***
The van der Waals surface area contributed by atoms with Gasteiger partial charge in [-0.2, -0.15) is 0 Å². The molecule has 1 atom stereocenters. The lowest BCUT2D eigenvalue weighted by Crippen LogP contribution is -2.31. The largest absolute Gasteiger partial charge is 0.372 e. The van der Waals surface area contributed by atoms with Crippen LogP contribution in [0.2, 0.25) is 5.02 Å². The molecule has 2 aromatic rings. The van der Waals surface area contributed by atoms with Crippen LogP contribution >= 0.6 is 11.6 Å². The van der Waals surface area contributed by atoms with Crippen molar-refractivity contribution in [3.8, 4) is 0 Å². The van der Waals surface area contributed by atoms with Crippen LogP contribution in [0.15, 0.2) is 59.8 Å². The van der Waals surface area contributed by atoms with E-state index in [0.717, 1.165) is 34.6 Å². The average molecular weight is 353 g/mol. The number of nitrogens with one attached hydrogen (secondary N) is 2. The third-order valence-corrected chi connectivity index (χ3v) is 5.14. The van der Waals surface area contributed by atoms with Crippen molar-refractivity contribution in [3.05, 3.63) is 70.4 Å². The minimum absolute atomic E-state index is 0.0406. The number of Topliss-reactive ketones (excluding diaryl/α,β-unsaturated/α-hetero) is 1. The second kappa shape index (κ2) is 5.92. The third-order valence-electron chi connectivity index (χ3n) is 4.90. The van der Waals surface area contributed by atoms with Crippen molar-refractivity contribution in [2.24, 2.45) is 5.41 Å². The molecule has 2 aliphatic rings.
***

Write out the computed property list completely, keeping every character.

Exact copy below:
The van der Waals surface area contributed by atoms with Gasteiger partial charge in [-0.2, -0.15) is 0 Å². The molecule has 1 atom stereocenters. The lowest BCUT2D eigenvalue weighted by Crippen LogP contribution is -2.31. The largest absolute Gasteiger partial charge is 0.372 e. The van der Waals surface area contributed by atoms with Crippen LogP contribution in [0.2, 0.25) is 5.02 Å². The molecule has 2 aromatic rings. The van der Waals surface area contributed by atoms with Crippen LogP contribution >= 0.6 is 11.6 Å². The van der Waals surface area contributed by atoms with Crippen molar-refractivity contribution in [3.8, 4) is 0 Å². The van der Waals surface area contributed by atoms with Crippen LogP contribution in [0.15, 0.2) is 59.8 Å². The van der Waals surface area contributed by atoms with E-state index in [0.717, 1.165) is 34.6 Å². The average molecular weight is 353 g/mol. The number of nitrogens with one attached hydrogen (secondary N) is 2. The third-order valence-corrected chi connectivity index (χ3v) is 5.14. The van der Waals surface area contributed by atoms with Crippen molar-refractivity contribution in [3.05, 3.63) is 70.4 Å². The minimum absolute atomic E-state index is 0.0406. The number of Topliss-reactive ketones (excluding diaryl/α,β-unsaturated/α-hetero) is 1. The second kappa shape index (κ2) is 5.92. The third-order valence-electron chi connectivity index (χ3n) is 4.90. The van der Waals surface area contributed by atoms with Crippen molar-refractivity contribution in [2.24, 2.45) is 5.41 Å². The molecule has 2 aliphatic rings.